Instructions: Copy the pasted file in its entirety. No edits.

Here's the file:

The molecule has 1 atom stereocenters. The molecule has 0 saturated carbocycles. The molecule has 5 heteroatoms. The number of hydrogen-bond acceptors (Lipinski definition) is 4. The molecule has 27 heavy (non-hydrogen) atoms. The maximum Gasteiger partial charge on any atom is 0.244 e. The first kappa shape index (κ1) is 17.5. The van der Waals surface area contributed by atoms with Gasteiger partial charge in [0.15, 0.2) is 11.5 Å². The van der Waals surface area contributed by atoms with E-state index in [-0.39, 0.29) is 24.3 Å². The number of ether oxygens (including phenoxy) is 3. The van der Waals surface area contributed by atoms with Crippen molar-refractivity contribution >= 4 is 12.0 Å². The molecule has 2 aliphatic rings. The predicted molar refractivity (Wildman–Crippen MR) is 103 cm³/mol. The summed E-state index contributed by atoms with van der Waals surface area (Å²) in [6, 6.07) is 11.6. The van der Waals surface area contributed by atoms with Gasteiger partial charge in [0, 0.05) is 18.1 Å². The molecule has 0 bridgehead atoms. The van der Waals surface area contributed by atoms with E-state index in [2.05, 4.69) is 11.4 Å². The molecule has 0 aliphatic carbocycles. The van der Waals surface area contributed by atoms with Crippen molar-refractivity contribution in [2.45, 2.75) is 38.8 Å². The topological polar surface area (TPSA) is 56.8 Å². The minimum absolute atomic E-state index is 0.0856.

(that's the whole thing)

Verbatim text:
The molecule has 1 atom stereocenters. The molecule has 0 saturated carbocycles. The molecule has 5 heteroatoms. The number of hydrogen-bond acceptors (Lipinski definition) is 4. The molecule has 27 heavy (non-hydrogen) atoms. The maximum Gasteiger partial charge on any atom is 0.244 e. The first kappa shape index (κ1) is 17.5. The van der Waals surface area contributed by atoms with Gasteiger partial charge in [0.15, 0.2) is 11.5 Å². The van der Waals surface area contributed by atoms with E-state index in [-0.39, 0.29) is 24.3 Å². The number of ether oxygens (including phenoxy) is 3. The van der Waals surface area contributed by atoms with Crippen molar-refractivity contribution >= 4 is 12.0 Å². The molecule has 2 aliphatic rings. The predicted molar refractivity (Wildman–Crippen MR) is 103 cm³/mol. The summed E-state index contributed by atoms with van der Waals surface area (Å²) in [6, 6.07) is 11.6. The van der Waals surface area contributed by atoms with Gasteiger partial charge in [0, 0.05) is 18.1 Å². The molecule has 0 bridgehead atoms. The van der Waals surface area contributed by atoms with E-state index in [2.05, 4.69) is 11.4 Å². The molecule has 0 aliphatic carbocycles. The van der Waals surface area contributed by atoms with Crippen molar-refractivity contribution in [2.45, 2.75) is 38.8 Å². The topological polar surface area (TPSA) is 56.8 Å². The minimum absolute atomic E-state index is 0.0856.